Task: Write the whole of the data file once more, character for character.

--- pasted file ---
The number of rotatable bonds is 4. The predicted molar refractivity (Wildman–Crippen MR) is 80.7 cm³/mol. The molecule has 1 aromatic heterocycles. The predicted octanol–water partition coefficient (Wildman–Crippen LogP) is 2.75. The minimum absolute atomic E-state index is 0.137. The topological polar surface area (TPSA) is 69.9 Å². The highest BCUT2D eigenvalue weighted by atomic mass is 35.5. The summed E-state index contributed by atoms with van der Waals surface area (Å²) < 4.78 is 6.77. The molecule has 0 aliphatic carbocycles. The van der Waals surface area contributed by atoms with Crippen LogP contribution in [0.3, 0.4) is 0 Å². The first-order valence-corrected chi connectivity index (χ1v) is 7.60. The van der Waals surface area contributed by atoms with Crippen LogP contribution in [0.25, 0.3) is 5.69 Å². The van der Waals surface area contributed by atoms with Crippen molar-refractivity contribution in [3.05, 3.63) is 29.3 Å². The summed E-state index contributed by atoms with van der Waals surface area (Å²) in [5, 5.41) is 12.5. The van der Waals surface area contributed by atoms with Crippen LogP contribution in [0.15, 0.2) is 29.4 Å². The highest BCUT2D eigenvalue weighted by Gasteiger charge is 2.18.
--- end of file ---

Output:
The number of rotatable bonds is 4. The predicted molar refractivity (Wildman–Crippen MR) is 80.7 cm³/mol. The molecule has 1 aromatic heterocycles. The predicted octanol–water partition coefficient (Wildman–Crippen LogP) is 2.75. The minimum absolute atomic E-state index is 0.137. The topological polar surface area (TPSA) is 69.9 Å². The highest BCUT2D eigenvalue weighted by atomic mass is 35.5. The summed E-state index contributed by atoms with van der Waals surface area (Å²) < 4.78 is 6.77. The molecule has 0 aliphatic carbocycles. The van der Waals surface area contributed by atoms with Crippen LogP contribution in [0.3, 0.4) is 0 Å². The first-order valence-corrected chi connectivity index (χ1v) is 7.60. The van der Waals surface area contributed by atoms with Crippen LogP contribution in [0.25, 0.3) is 5.69 Å². The van der Waals surface area contributed by atoms with Crippen molar-refractivity contribution in [3.05, 3.63) is 29.3 Å². The summed E-state index contributed by atoms with van der Waals surface area (Å²) in [5, 5.41) is 12.5. The van der Waals surface area contributed by atoms with Crippen LogP contribution in [0.15, 0.2) is 29.4 Å². The highest BCUT2D eigenvalue weighted by Gasteiger charge is 2.18.